During his last visit to Jerusalem, Jesus preached in the Temple. Jesus had taught in many venues but in none more significant than the Temple in Jerusalem, the epicenter of the Jewish faith. In so doing Jesus was following a long tradition. As today’s Old Testament lesson relates, the prophet Jeremiah, while also teaching in the Temple, had centuries earlier condemned the people of Jerusalem for their faithlessness. Indeed, the prophet’s pronouncement of judgment was so much a model of its type that the word jeremiad was later coined to define such excoriations. God’s people had not kept the law, to be sure. Still, if the people would amend their ways and follow the law, then God would dwell with them forever. But if they did not, Jeremiah conveyed God’s assurance that “I will cast you out of my sight.”
In today’s Gospel, Jesus does not disagree with Jeremiah. As he notes, “none of you keeps the law.” Not much had changed, in other words. The fact, however, is that no one can keep the law. It is a goal to be pursued but never achieved. Besides, Jesus had not come to reject the law but to fulfill it. The proper response to the demands of the law, Jesus said, is to resolve to do the will of God. Simply put, the primary task is to have faith. If people truly and honestly seek God’s will, then in so doing they will come to know the true doctrine.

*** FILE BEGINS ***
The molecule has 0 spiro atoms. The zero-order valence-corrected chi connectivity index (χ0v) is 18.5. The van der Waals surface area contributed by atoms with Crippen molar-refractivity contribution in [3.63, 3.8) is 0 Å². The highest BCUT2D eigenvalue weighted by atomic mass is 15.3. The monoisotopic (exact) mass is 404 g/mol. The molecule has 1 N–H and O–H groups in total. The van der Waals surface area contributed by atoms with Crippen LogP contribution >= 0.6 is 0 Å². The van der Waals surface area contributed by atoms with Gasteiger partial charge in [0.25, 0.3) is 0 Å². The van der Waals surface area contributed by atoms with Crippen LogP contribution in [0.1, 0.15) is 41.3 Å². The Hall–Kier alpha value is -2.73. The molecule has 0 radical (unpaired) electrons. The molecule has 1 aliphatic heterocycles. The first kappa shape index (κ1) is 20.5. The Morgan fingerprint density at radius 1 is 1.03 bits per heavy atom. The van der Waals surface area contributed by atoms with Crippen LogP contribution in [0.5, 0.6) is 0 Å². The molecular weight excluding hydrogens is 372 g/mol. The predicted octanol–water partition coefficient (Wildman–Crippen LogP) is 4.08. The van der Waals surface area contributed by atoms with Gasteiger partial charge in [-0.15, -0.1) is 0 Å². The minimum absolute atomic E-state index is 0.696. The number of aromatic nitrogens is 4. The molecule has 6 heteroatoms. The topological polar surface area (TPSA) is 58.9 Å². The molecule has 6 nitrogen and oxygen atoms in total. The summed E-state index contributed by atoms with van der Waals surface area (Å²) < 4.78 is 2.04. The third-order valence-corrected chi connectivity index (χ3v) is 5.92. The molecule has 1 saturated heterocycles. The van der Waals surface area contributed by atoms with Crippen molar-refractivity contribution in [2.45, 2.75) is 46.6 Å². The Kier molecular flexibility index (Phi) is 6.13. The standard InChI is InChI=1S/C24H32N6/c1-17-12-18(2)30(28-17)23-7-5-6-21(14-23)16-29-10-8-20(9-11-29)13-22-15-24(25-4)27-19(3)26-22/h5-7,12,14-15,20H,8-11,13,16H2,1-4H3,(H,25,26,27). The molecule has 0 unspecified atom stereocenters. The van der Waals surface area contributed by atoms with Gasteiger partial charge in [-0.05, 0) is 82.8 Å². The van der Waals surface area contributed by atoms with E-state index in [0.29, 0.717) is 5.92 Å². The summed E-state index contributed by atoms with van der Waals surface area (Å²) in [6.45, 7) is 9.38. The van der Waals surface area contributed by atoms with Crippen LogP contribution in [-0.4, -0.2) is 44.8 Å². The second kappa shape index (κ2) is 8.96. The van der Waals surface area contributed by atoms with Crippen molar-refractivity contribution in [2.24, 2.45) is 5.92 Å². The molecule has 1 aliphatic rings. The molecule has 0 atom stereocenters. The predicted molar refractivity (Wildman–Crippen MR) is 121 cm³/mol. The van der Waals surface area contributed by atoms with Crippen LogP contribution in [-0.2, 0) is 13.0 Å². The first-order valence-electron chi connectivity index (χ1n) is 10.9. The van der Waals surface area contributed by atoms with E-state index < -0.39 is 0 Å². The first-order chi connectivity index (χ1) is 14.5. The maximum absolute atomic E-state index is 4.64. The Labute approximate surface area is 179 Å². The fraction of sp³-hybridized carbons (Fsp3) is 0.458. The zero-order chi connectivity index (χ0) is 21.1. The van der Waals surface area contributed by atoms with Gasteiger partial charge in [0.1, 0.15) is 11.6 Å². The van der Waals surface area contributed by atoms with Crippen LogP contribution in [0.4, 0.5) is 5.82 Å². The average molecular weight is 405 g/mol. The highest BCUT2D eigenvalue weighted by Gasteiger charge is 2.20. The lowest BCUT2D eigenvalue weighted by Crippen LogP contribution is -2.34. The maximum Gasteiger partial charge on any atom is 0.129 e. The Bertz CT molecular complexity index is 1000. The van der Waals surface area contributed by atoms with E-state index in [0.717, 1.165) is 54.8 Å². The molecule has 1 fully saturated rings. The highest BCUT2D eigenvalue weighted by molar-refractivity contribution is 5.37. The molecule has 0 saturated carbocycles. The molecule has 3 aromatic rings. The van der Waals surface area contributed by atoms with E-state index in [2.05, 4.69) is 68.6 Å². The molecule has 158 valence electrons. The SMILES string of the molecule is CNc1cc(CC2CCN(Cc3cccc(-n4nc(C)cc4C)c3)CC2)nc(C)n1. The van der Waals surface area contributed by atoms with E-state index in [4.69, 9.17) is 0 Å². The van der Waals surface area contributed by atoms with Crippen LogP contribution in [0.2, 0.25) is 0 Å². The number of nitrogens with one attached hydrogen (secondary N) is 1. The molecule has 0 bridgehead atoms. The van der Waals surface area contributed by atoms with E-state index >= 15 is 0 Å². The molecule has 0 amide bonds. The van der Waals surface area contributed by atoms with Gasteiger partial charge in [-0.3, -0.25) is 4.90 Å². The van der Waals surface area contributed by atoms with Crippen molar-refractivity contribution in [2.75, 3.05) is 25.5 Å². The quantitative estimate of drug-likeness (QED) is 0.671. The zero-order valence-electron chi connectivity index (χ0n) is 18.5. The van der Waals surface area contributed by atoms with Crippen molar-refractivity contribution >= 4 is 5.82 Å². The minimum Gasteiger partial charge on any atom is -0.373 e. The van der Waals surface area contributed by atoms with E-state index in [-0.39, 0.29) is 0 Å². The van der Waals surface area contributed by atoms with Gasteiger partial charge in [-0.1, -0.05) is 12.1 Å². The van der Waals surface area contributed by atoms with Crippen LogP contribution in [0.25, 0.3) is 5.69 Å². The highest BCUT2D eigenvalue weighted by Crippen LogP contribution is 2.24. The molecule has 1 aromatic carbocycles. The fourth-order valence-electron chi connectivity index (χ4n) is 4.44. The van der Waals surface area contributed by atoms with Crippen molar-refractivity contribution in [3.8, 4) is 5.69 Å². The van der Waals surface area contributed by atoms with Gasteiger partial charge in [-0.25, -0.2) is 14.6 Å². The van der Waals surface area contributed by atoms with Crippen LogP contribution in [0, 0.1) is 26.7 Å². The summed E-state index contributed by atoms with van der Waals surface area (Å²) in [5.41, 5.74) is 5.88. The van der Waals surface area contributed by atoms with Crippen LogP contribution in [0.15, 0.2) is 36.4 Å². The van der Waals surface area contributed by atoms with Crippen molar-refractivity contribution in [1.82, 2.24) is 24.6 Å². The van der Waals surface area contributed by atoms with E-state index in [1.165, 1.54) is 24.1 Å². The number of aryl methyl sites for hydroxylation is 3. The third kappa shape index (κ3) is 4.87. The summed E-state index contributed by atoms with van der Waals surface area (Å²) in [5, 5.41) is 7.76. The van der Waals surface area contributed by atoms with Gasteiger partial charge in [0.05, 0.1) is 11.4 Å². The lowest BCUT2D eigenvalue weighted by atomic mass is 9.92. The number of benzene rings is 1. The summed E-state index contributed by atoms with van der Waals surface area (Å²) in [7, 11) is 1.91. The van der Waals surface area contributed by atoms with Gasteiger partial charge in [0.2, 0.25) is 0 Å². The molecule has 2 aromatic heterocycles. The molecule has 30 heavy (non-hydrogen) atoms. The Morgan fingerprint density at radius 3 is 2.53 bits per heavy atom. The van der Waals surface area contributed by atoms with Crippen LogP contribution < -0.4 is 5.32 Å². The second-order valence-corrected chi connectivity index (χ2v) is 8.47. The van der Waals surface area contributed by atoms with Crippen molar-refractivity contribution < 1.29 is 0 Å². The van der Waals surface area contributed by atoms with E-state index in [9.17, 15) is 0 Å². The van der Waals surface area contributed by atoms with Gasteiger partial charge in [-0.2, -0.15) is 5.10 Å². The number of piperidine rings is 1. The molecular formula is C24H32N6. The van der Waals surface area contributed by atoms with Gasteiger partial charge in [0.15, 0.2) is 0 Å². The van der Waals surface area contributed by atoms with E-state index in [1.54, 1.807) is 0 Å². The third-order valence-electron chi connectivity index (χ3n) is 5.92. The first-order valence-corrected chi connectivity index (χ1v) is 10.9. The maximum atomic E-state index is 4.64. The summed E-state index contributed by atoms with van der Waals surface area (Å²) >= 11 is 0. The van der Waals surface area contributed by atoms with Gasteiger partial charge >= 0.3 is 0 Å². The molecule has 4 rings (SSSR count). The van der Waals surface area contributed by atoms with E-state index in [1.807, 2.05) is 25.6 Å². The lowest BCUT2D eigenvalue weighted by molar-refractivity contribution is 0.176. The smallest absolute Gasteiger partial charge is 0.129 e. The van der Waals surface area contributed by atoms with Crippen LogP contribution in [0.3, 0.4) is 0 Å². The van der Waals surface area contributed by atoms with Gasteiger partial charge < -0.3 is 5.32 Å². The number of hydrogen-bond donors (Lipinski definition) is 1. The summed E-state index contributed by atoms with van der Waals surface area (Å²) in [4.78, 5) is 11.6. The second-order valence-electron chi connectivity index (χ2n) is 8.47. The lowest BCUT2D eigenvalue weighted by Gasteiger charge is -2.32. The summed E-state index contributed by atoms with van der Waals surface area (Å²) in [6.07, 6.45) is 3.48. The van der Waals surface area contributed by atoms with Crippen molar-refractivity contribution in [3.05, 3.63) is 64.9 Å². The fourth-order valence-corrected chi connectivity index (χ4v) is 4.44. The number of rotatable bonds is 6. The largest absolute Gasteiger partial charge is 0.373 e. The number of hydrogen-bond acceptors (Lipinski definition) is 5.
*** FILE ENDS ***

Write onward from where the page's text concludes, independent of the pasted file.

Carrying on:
As St. Paul points out in today’s reading from his Letter to the Romans, such teaching fulfills rather than breaks with the law. St. Paul recounts that “Faith was reckoned to Abraham as righteousness.” That is, even before Moses had given Israel the law, faith had become the better measure of righteousness. It is faith, not works, which ultimately makes the difference. We might well, therefore, ponder the implications of this historical thread of doctrinal truth as a means of enriching our own Lenten journeys.